For me, the words “World” and “Cup” have always been tied to ski racing. To be a part of the World Cup, to me, still means conquering bulletproof ice, pee-your-pants pitches and a slew of powerful European skiers who punch their coaches or scream like animals in the start gate. At the most, it is the reward for all the hard, cold training days; and at the very least it involves foot-crushing plastic boots and shiver-inducing speed suits. In my mind the World Cup has always been the big leagues, but I somehow didn’t realize that for me the discipline (and the season) have changed.
See, for years I dreamed of skiing faster than those Swiss girls, but I still have yet to dream of beating any on a mtb. In fact, the reality of it didn’t even really hit me until I started chatting with my seat mate en route to Albany. That’s when I got to hear the words “World” and “Cup” come out of my very own mouth, along with the unfathomable addition of words like “I,” “race” and “going.” It suddenly gave me chills, despite the lack of speed suits involved. “I am going to go race the World Cup.” Unreal.
She, incidentally, was on her way to see a Shakespeare play in the Montreal. Sure we had different destinations, but I noticed we were both wearing Polar HRM watches. Hers was definitely cooler…. Big leagues. Fo sho.
Anyway, thanks to USAC it was pretty absurd how little energy it took for me to roll up to my first start. My bike got some lovin, my legs were feeling awesome, and I was stoked for a good hard ride. At the back of my mind there was still a little doubt, because I’ve always had bad luck at Windham, but things actually went surprisingly well- I did not go over my bars on the climb, I did not hit any trees, I flatted neither once NOR twice, I did not forget my CO2, and I did not experience even the slightest hint of full-body rebellion- it was a good day for Windham. Still a slow day, compared to Miss Pendrell, but that’s
something I’m willing to live with, for now.
I had a great time riding with girls from all over the world (they’re not exactly coach-punching types) but once the adrenaline wore off and my wheels had been stationary for a little while, the truth of the effort I’d made finally started to sink in. Or rather, my body started to tell me about it.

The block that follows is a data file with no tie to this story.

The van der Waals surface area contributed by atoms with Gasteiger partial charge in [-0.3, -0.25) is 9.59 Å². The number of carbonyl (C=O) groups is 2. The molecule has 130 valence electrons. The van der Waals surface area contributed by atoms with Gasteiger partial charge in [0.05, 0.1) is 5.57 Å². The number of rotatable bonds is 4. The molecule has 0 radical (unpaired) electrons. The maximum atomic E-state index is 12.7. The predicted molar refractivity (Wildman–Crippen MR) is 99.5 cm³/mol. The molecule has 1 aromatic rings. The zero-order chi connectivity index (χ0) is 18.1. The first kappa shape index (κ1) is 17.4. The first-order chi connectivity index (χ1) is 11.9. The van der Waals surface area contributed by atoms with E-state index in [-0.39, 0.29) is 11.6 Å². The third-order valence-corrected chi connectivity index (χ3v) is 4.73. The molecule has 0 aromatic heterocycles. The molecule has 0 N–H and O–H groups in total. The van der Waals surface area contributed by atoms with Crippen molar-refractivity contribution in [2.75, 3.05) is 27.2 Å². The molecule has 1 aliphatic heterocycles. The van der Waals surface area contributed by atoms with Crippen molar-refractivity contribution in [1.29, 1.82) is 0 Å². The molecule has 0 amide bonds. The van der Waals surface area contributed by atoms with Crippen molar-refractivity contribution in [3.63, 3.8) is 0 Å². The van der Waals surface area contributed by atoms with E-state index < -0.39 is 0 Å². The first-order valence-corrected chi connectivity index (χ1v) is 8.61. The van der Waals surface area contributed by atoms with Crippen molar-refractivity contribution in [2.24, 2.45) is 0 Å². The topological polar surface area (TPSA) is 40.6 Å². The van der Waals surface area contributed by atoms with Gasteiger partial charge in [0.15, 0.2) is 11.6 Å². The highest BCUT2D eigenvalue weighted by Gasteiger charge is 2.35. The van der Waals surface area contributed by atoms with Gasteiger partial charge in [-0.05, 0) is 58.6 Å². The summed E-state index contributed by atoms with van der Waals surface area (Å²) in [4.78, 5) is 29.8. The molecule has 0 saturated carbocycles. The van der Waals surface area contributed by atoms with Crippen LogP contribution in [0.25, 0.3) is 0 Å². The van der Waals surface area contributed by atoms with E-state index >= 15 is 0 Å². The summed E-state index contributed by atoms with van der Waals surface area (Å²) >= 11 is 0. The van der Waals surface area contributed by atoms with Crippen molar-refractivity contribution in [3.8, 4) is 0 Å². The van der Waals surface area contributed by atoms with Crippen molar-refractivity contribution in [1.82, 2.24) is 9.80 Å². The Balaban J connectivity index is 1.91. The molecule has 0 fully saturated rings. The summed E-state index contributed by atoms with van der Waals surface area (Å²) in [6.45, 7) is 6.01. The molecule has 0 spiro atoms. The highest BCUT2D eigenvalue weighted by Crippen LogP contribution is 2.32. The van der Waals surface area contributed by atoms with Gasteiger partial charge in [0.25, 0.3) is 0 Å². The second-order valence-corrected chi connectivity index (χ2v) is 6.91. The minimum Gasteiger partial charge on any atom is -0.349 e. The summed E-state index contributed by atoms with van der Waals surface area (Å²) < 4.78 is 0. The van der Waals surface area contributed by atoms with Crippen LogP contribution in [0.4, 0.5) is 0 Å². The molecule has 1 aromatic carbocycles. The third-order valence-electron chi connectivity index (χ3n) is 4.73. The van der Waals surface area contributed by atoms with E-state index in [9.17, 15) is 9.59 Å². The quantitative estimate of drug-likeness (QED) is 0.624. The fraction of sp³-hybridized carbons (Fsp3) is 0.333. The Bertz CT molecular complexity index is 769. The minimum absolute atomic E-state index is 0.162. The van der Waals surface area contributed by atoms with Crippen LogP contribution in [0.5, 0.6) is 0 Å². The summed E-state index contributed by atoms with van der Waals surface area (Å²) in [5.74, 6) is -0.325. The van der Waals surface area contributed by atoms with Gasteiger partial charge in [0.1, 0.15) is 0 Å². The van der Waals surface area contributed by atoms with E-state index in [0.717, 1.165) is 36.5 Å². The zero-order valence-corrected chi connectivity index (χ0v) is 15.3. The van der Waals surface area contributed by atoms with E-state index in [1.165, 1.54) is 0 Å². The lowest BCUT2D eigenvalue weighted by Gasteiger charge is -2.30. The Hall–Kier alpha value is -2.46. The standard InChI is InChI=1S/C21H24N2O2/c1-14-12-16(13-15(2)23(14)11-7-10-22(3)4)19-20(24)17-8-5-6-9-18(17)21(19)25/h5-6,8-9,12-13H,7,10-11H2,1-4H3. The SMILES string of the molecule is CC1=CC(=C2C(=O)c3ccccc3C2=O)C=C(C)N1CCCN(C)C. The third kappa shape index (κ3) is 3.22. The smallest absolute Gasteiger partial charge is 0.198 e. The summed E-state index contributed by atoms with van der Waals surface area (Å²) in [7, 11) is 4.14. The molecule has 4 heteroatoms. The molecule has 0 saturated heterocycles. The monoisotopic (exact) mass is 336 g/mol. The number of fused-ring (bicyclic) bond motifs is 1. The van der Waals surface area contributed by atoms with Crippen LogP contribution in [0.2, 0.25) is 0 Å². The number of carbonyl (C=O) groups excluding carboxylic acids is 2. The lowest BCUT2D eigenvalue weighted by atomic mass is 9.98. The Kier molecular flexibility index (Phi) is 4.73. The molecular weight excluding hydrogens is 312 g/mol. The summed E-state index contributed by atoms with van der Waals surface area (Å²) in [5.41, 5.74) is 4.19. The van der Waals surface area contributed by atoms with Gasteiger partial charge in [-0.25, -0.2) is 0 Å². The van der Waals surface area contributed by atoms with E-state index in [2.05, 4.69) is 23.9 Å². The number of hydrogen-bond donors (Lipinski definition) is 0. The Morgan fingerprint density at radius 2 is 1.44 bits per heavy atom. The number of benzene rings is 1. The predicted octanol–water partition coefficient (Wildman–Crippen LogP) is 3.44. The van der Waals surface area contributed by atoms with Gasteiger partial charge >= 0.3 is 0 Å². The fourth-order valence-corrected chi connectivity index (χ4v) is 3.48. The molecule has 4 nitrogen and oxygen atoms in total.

I noticed that my back in particular was pretty messed up, and by the time I started my warm-down spin I couldn’t pedal with my left leg at all. The muscles next to my spine had gone from from being mildly irritated to totally pissed-off in a space of about fifteen minutes, and suddenly every revolution caused some pretty nasty cramping on the whole left side of my body. I guess this is a pretty common side-affect of short punchy climbs and bumpy descents at insanity pace, but Bernard soon fixed me up, and luckily I was feeling less like a geriatric by the end of the night.
Not bulletproof ice, but something like it.
We spent another day in Windham, then packed up our stuff and hit the road for Quebec. It was a long drive. Because of the heat I’d opted to not wear recovery tights, and because of the extra jiggle I’ve been noticing in the rock gardens, I opted to bring just one sandwich. Both were bad, bad opts on my part; by the time we arrived at Mont Sainte Anne, my Iegs resembled two useless sausages and I was deep in the hunger cave (apathetic and just about ready to eat the van seats.) To say the least I was not a happy camper.
Yet once I’d gotten my hanger taken care of and a taken a nice, circulating spin for my cankles, I realized this place is pretty cool. I started off riding through a sketchy french-ish neighborhood, but after cutting through a backyard or two I found myself surrounded by a seemingly infinite network of sweet single track. I guess that’s why these people are kind of good at bike riding- they’ve got gnar wherever they look.
On the road to the venue I saw Jack checking out the course, sans bike. To give you a quick idea of what things look like- he needed both hands and feet to make it up the trail. World Championships, here we come!